From Middle English mete, from Old English mete (food), from Proto-West Germanic *mati, from Proto-Germanic *matiz (food), from Proto-Indo-European *meh₂d- (to drip, ooze; grease, fat). Cognate with West Frisian mete, Old Saxon meti, Old High German maz (food), Icelandic matur, Swedish mat, Gothic 𐌼𐌰𐍄𐍃 or mats. A -ja- derivation from the same base is found in Middle Dutch and Middle Low German met (lean pork), from which Dutch met (minced pork) and German Mett (minced meat) derive, respectively. Compare also Old Irish mess (animal feed) and Welsh mes (acorns), English mast (fodder for swine and other animals), which are probably from the same root.
meat (countable and uncountable, plural meats)
- (uncountable) The flesh (muscle tissue) of an animal used as food.
- A large portion of domestic meat production comes from animals raised on factory farms.
- (countable) A type of meat, by anatomic position and provenance.
- The butchery's profit rate on various meats varies greatly.
- (uncountable) Any relatively thick, solid part of a fruit, nut, etc.
The meaning "flesh of an animal used as food" is often understood to exclude fish and other seafood. For example, the rules for abstaining from meat in the Roman Catholic Church do not extend to fish; likewise, the separation of meat from dairy under Jewish dietary laws does not extend to fish. Similarly, when "meat" is being used in the context of the culinary arts or nutrition science, seafood is classified as a separate food category. This could be why some people who self-identify as vegetarians also eat fish (although the precise term for such a person is pescetarian). Traditionally, this sense of the word meat sometimes even excluded poultry, but this aspect has become outdated.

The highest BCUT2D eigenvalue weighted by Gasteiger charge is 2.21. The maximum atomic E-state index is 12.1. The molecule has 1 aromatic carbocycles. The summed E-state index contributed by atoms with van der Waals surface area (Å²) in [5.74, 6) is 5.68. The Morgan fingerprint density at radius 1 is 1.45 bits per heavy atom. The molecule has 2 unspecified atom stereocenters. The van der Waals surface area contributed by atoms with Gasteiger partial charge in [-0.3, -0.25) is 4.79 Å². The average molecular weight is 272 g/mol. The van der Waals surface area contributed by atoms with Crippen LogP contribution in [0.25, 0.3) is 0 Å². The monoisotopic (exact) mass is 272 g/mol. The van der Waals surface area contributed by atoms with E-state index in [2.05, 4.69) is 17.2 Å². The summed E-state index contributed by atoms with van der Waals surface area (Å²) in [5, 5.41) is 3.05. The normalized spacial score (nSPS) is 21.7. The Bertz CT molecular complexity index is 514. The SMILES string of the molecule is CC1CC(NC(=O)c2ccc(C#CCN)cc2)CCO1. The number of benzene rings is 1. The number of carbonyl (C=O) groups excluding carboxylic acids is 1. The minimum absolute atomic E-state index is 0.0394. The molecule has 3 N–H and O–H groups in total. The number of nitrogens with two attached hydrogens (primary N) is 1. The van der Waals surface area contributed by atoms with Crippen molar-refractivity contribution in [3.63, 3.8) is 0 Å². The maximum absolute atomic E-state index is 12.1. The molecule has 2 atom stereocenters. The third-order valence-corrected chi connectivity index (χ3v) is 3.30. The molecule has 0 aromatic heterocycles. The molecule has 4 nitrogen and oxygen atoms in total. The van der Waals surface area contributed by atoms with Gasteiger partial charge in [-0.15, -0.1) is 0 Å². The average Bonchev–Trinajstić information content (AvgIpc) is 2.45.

- ground meat
- lunch meat
- meat grinder
- meat loaf
- meat market
- meat pie
- minced meat
- red meat
- white meat
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